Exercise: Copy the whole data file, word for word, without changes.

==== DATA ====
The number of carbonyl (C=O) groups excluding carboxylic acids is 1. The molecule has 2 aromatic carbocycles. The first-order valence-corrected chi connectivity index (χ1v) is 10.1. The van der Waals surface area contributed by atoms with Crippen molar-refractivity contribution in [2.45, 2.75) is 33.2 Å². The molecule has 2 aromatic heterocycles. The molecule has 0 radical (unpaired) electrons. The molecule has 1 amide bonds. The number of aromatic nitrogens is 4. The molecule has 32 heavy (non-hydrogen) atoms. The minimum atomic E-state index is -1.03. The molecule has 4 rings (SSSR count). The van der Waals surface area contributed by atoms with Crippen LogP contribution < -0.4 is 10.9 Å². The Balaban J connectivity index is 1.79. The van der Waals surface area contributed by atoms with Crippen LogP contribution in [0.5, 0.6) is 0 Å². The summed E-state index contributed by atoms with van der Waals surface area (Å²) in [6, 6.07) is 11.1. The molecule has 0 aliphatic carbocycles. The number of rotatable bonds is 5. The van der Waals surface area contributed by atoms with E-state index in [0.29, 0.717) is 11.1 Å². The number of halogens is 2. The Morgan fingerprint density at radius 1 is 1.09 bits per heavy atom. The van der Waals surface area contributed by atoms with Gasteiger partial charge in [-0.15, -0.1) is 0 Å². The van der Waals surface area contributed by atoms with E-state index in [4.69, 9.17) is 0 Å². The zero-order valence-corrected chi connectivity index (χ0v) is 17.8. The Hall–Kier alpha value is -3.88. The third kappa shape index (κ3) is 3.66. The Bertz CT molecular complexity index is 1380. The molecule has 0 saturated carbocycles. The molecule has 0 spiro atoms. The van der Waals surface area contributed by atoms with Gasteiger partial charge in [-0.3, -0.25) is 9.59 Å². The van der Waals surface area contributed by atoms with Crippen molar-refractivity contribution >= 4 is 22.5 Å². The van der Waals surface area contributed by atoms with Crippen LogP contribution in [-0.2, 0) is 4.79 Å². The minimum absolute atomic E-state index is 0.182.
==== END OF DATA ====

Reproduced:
The number of carbonyl (C=O) groups excluding carboxylic acids is 1. The molecule has 2 aromatic carbocycles. The first-order valence-corrected chi connectivity index (χ1v) is 10.1. The van der Waals surface area contributed by atoms with Crippen molar-refractivity contribution in [2.45, 2.75) is 33.2 Å². The molecule has 2 aromatic heterocycles. The molecule has 0 radical (unpaired) electrons. The molecule has 1 amide bonds. The number of aromatic nitrogens is 4. The molecule has 32 heavy (non-hydrogen) atoms. The minimum atomic E-state index is -1.03. The molecule has 4 rings (SSSR count). The van der Waals surface area contributed by atoms with Crippen LogP contribution < -0.4 is 10.9 Å². The Balaban J connectivity index is 1.79. The van der Waals surface area contributed by atoms with Crippen LogP contribution in [0.5, 0.6) is 0 Å². The summed E-state index contributed by atoms with van der Waals surface area (Å²) in [6, 6.07) is 11.1. The molecule has 0 aliphatic carbocycles. The number of rotatable bonds is 5. The van der Waals surface area contributed by atoms with E-state index in [0.29, 0.717) is 11.1 Å². The number of halogens is 2. The Morgan fingerprint density at radius 1 is 1.09 bits per heavy atom. The van der Waals surface area contributed by atoms with Gasteiger partial charge in [-0.15, -0.1) is 0 Å². The van der Waals surface area contributed by atoms with E-state index in [4.69, 9.17) is 0 Å². The zero-order valence-corrected chi connectivity index (χ0v) is 17.8. The Hall–Kier alpha value is -3.88. The third kappa shape index (κ3) is 3.66. The Bertz CT molecular complexity index is 1380. The molecule has 0 saturated carbocycles. The molecule has 0 spiro atoms. The van der Waals surface area contributed by atoms with Gasteiger partial charge in [-0.3, -0.25) is 9.59 Å². The van der Waals surface area contributed by atoms with Crippen molar-refractivity contribution >= 4 is 22.5 Å². The van der Waals surface area contributed by atoms with Crippen LogP contribution in [-0.2, 0) is 4.79 Å². The minimum absolute atomic E-state index is 0.182.